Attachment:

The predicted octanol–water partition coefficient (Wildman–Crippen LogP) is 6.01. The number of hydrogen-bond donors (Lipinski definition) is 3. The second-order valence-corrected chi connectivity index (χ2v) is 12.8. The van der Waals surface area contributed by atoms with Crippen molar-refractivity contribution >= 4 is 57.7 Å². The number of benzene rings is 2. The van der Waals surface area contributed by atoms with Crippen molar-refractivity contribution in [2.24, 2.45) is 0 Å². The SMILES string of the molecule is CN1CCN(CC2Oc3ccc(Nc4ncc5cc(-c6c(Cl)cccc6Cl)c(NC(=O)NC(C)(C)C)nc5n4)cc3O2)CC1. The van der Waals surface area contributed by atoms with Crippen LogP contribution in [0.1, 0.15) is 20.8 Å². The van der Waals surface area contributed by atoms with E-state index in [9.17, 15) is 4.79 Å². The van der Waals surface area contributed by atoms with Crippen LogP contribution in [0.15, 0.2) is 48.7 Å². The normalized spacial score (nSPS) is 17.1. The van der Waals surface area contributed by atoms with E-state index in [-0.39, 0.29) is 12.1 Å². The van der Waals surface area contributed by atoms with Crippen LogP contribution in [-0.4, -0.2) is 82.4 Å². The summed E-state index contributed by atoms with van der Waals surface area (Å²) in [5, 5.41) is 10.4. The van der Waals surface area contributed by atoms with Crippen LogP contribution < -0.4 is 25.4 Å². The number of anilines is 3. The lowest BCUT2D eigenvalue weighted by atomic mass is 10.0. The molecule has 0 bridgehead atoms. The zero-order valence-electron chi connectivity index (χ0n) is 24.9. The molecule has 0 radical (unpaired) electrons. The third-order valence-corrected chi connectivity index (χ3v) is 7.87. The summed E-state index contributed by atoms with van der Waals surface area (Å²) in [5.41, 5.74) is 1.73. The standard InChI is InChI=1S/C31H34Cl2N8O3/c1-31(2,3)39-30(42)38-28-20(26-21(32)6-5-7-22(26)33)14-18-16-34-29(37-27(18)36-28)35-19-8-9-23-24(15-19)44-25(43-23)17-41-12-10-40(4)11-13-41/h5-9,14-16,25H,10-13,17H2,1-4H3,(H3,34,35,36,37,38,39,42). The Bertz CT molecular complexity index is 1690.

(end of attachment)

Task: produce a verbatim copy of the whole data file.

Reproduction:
The predicted octanol–water partition coefficient (Wildman–Crippen LogP) is 6.01. The number of hydrogen-bond donors (Lipinski definition) is 3. The second-order valence-corrected chi connectivity index (χ2v) is 12.8. The van der Waals surface area contributed by atoms with Crippen molar-refractivity contribution >= 4 is 57.7 Å². The number of benzene rings is 2. The van der Waals surface area contributed by atoms with Crippen molar-refractivity contribution in [2.24, 2.45) is 0 Å². The SMILES string of the molecule is CN1CCN(CC2Oc3ccc(Nc4ncc5cc(-c6c(Cl)cccc6Cl)c(NC(=O)NC(C)(C)C)nc5n4)cc3O2)CC1. The van der Waals surface area contributed by atoms with Crippen LogP contribution in [0.1, 0.15) is 20.8 Å². The van der Waals surface area contributed by atoms with E-state index in [9.17, 15) is 4.79 Å². The van der Waals surface area contributed by atoms with Crippen LogP contribution in [0.15, 0.2) is 48.7 Å². The normalized spacial score (nSPS) is 17.1. The van der Waals surface area contributed by atoms with E-state index in [-0.39, 0.29) is 12.1 Å². The van der Waals surface area contributed by atoms with Crippen LogP contribution in [-0.4, -0.2) is 82.4 Å². The summed E-state index contributed by atoms with van der Waals surface area (Å²) in [5, 5.41) is 10.4. The van der Waals surface area contributed by atoms with Crippen LogP contribution < -0.4 is 25.4 Å². The number of anilines is 3. The lowest BCUT2D eigenvalue weighted by atomic mass is 10.0. The molecule has 0 bridgehead atoms. The zero-order valence-electron chi connectivity index (χ0n) is 24.9. The molecule has 0 radical (unpaired) electrons. The third-order valence-corrected chi connectivity index (χ3v) is 7.87. The summed E-state index contributed by atoms with van der Waals surface area (Å²) in [5.41, 5.74) is 1.73. The standard InChI is InChI=1S/C31H34Cl2N8O3/c1-31(2,3)39-30(42)38-28-20(26-21(32)6-5-7-22(26)33)14-18-16-34-29(37-27(18)36-28)35-19-8-9-23-24(15-19)44-25(43-23)17-41-12-10-40(4)11-13-41/h5-9,14-16,25H,10-13,17H2,1-4H3,(H3,34,35,36,37,38,39,42). The Bertz CT molecular complexity index is 1690.